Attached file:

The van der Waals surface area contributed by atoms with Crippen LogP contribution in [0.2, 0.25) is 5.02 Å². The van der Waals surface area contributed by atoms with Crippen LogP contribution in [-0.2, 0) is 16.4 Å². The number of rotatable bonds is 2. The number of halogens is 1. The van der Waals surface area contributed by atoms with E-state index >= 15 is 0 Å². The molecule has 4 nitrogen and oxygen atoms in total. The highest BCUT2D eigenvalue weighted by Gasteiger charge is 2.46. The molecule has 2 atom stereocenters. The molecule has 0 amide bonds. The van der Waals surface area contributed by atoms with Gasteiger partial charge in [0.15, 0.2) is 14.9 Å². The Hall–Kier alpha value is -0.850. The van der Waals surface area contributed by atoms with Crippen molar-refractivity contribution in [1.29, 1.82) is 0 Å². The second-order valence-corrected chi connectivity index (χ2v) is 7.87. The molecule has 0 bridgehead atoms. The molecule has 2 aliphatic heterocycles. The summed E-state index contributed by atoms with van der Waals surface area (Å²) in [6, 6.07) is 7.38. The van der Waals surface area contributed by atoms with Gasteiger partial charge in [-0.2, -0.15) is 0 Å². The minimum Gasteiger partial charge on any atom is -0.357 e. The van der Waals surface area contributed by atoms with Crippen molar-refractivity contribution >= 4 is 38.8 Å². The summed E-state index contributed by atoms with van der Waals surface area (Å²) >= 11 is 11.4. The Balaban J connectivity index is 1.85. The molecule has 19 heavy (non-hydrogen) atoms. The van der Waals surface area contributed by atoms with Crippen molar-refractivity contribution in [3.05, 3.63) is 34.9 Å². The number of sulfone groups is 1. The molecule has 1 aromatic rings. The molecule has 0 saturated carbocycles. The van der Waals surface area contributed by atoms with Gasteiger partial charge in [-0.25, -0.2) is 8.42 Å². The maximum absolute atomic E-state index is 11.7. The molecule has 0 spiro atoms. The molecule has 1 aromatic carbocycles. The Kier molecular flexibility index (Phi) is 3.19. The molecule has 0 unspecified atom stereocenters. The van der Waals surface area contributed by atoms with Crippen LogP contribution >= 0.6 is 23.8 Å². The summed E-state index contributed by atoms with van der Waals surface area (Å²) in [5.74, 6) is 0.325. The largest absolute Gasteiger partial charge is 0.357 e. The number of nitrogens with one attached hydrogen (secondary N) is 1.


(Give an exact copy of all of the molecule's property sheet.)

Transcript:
The van der Waals surface area contributed by atoms with Crippen LogP contribution in [0.2, 0.25) is 5.02 Å². The van der Waals surface area contributed by atoms with Crippen LogP contribution in [-0.2, 0) is 16.4 Å². The number of rotatable bonds is 2. The number of halogens is 1. The van der Waals surface area contributed by atoms with E-state index >= 15 is 0 Å². The molecule has 4 nitrogen and oxygen atoms in total. The highest BCUT2D eigenvalue weighted by Gasteiger charge is 2.46. The molecule has 2 atom stereocenters. The molecule has 0 amide bonds. The van der Waals surface area contributed by atoms with Gasteiger partial charge in [0.15, 0.2) is 14.9 Å². The Hall–Kier alpha value is -0.850. The van der Waals surface area contributed by atoms with Crippen molar-refractivity contribution in [1.29, 1.82) is 0 Å². The second-order valence-corrected chi connectivity index (χ2v) is 7.87. The molecule has 0 bridgehead atoms. The molecule has 2 aliphatic heterocycles. The summed E-state index contributed by atoms with van der Waals surface area (Å²) in [6, 6.07) is 7.38. The van der Waals surface area contributed by atoms with Gasteiger partial charge in [-0.2, -0.15) is 0 Å². The minimum Gasteiger partial charge on any atom is -0.357 e. The van der Waals surface area contributed by atoms with Crippen molar-refractivity contribution >= 4 is 38.8 Å². The summed E-state index contributed by atoms with van der Waals surface area (Å²) >= 11 is 11.4. The Balaban J connectivity index is 1.85. The molecule has 19 heavy (non-hydrogen) atoms. The van der Waals surface area contributed by atoms with Crippen molar-refractivity contribution in [3.05, 3.63) is 34.9 Å². The number of sulfone groups is 1. The molecule has 1 aromatic rings. The molecule has 0 saturated carbocycles. The van der Waals surface area contributed by atoms with Gasteiger partial charge in [-0.25, -0.2) is 8.42 Å². The maximum absolute atomic E-state index is 11.7. The molecule has 0 spiro atoms. The molecule has 1 aromatic carbocycles. The Kier molecular flexibility index (Phi) is 3.19. The molecule has 0 unspecified atom stereocenters. The van der Waals surface area contributed by atoms with Crippen LogP contribution >= 0.6 is 23.8 Å². The summed E-state index contributed by atoms with van der Waals surface area (Å²) in [5.74, 6) is 0.325. The largest absolute Gasteiger partial charge is 0.357 e. The number of nitrogens with one attached hydrogen (secondary N) is 1.